Thousands from across the nation came together Saturday to celebrate the life of former Miami-Dade Police Director Robert L. Parker, a man who most agreed touched countless lives.
As the American flag was raised into overcast skies at Florida International University’s entrance, the choir’s rendition of “Trading My Sorrows” filled the university arena. Those who gathered to celebrate Parker’s life included current and former mayors, police and local leaders.
“I’m trading my sorrow,” the choir sang. “I’m laying them down for the joy of the Lord.”
Parker’s sudden death a week ago devastated his family and many in the community. He was found dead with a gunshot wound to his head next to a canal near his northwest Miami-Dade home. His death was ruled a suicide by Miami-Dade County Medical Examiner the next day.
“Our hearts are heavy,” Anthony Buie, leader at St. Joseph’s Revival Center in North Carolina, said in describing how he felt immediately after Parker’s death. He said he asked God clarity to make sense of his passing.
The memorial service on Saturday — filled with hymns of praise, family photographs, videos and stories — honored Parker as the embodiment of a strong black man.
After living next to Parker for years, Rev. Woodrow C. Jenkins said the former police director was “industrious” and always working on a “do it yourself” project at home.
“He’d be up early in the morning always fixing something,” Jenkins said. The two talked often at an opening between the two yards; the conversations brought the men closer over the years. “We would go there and talk, about sports, about church, about family — he was a wonderful person and he was always so busy.”
The 62-year-old Parker’s legacy includes a 33-year career in law enforcement where his rise through Miami-Dade County Police Department’s civil service ranks helped earn the respect of his superiors and subordinates. He made history in the county in 2004 when he was appointed as the first black director in the department.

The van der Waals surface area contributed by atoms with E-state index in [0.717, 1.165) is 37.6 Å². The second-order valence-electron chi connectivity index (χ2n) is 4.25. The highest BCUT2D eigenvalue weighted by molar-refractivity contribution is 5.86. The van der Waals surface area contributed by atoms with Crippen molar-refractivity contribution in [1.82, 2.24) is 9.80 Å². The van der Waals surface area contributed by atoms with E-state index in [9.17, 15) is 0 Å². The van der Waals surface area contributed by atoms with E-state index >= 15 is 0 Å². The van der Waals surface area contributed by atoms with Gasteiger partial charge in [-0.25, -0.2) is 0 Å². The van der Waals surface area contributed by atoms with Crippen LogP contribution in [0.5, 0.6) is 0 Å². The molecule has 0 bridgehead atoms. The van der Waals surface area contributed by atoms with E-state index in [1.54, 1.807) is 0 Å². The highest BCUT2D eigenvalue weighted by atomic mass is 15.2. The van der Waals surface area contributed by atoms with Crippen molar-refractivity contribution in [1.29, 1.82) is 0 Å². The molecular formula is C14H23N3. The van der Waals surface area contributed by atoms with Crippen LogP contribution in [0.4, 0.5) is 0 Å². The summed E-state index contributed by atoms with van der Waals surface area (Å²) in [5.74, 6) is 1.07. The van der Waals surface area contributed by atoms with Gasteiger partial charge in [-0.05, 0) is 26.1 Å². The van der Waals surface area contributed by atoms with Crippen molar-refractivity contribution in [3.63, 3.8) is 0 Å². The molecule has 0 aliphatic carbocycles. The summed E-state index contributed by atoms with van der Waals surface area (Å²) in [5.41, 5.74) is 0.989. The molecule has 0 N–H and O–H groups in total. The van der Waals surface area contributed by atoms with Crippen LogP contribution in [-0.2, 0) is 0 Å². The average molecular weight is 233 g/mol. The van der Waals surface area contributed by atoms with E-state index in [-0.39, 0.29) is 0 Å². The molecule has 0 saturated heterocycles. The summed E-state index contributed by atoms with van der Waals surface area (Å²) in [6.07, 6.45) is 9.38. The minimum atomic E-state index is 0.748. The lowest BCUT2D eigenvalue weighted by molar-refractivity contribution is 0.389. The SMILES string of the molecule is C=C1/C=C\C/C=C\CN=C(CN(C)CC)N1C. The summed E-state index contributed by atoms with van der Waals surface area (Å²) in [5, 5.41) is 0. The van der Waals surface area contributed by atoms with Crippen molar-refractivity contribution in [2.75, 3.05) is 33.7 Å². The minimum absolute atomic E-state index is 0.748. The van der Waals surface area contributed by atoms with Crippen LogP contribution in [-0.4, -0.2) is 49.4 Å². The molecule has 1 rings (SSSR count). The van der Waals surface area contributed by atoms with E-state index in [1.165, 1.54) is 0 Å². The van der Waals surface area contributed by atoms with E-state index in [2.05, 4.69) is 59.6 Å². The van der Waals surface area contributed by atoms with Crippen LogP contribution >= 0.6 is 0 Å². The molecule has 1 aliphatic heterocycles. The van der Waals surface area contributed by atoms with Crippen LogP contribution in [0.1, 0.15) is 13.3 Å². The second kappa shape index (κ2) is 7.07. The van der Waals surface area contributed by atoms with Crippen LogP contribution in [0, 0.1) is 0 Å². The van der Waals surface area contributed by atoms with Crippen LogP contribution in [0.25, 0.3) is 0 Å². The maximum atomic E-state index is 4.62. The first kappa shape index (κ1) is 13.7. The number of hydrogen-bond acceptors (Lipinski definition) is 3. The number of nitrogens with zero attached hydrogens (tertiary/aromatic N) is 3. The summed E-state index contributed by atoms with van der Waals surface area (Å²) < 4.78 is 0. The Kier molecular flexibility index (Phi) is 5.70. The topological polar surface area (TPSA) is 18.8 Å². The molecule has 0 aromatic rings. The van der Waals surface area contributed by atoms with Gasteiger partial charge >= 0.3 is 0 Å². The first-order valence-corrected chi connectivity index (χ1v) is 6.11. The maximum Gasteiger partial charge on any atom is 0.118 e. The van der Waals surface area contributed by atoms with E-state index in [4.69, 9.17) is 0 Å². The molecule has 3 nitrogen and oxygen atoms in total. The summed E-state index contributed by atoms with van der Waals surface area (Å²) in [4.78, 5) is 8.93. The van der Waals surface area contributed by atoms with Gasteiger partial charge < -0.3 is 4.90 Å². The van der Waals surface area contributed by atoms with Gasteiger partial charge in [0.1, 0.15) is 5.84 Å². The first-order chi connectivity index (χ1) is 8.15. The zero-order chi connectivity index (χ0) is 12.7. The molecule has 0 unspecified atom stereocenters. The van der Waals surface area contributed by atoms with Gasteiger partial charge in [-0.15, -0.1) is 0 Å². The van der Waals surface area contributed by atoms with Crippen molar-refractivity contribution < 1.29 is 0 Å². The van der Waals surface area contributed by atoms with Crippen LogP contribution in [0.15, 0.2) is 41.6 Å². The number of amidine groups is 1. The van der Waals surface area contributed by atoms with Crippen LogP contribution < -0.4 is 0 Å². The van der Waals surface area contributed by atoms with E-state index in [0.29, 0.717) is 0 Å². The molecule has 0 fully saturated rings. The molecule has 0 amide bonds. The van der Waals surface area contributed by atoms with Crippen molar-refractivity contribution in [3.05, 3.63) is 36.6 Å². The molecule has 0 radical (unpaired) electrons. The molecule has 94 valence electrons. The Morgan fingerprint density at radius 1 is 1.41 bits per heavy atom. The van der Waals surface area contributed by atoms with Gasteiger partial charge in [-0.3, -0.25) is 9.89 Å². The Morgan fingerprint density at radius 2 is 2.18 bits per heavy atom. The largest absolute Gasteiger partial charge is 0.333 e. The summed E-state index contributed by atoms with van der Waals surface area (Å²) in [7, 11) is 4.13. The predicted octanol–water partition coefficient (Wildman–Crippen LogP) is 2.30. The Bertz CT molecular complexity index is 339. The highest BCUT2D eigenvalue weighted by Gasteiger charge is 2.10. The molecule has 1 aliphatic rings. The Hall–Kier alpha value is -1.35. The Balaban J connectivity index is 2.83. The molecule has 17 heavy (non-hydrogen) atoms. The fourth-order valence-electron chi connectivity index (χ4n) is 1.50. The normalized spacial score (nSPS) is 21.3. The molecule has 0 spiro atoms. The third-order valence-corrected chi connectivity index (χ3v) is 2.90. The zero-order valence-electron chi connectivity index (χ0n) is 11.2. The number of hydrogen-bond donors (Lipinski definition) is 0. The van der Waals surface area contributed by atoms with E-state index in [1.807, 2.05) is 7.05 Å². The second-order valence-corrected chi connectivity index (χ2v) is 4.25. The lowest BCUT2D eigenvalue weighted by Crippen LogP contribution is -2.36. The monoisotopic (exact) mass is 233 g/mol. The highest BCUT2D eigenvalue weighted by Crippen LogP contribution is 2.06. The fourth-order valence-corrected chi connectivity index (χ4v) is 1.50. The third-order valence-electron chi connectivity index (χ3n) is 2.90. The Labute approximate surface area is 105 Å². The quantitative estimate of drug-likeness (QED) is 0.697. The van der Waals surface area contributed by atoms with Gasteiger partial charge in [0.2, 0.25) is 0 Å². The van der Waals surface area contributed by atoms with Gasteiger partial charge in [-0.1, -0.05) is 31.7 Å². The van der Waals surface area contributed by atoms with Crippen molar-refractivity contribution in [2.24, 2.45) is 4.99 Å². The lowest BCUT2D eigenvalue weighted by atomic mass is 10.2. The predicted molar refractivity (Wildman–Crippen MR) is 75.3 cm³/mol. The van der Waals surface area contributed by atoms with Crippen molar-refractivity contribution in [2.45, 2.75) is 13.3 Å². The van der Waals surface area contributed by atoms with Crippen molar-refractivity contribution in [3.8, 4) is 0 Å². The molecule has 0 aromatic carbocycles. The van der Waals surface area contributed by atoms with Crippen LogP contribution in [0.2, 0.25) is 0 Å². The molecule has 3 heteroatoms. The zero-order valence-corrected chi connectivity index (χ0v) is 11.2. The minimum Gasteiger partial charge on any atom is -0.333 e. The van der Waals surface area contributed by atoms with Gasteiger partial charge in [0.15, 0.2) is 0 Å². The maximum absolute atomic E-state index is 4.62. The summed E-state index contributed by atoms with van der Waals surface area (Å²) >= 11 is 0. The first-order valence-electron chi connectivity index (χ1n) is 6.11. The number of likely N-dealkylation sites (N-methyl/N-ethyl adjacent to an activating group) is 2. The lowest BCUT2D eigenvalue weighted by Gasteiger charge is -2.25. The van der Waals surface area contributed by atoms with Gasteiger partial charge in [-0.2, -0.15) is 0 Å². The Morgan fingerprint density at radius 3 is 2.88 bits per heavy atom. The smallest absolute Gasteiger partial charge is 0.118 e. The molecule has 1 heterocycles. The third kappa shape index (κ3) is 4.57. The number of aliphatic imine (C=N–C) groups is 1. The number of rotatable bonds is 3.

“He was one of the best directors this department will ever see,” said Carlos Alvarez, former county mayor and police director.
Alvarez said news of the first African American police director overshadowed Parker’s work ethic that led him to become director.
“Nobody gave him anything — he earned it just by doing his job,” Alvarez said. “Regardless of how Bobby Parker left us, his living will not be in vain.”
Parker’s character, according to close family and friends, started at home when he was young — and it was something he tried to teach his children.
Kalika Parker said her father was tough but never went a day without telling his children that he loved them. “And if he couldn’t tell us in person, he’d have mom tell us,” said Kalika, Parker’s only daughter.
“My dad raised so many people,” Kalika said. “Not just family; he raised friends.”
Parker’s willingness to help anyone made him extraordinary — as a father, police, friend and man of faith.
During the service, however, Lovell Williams, a close friend of Parker’s, said the death of his “special buddy” revealed something.
“Instead of giving all the time, you have to take care of yourself,” Williams said. As a friend, Williams said he tried to be an escape for Parker, a pillar in the community who always gave and rarely asked.
“I couldn’t get him on the back of my motorcycle, but I should have tried harder,” Williams said.
Darrell Richardson, a former North Miami Police officer and Parker’s cousin, said Parker left a community of people who leaned on him for support and guidance, especially black police officers.
With police reform getting national attention, Richardson said Parker believed police “were ordained by a higher power” to work with the community. Earlier this year, Parker was tapped by federal officials to help a team review police procedures and practices in Baltimore following the riots there in April.
“Robert engaged himself in community policing,” Richardson said. “He showed that you have to have patience to deal with anyone — black, white or yellow.”
His character inspired anyone he came across, Richardson said.
“You can tell by all the people here how [Robert] impacted everyone’s life,” Richardson said. “He was the reason why I got into police work.”
Parker is survived by his wife, Veronica, sons Robert Jr. and Kyron, and daughter Kalika.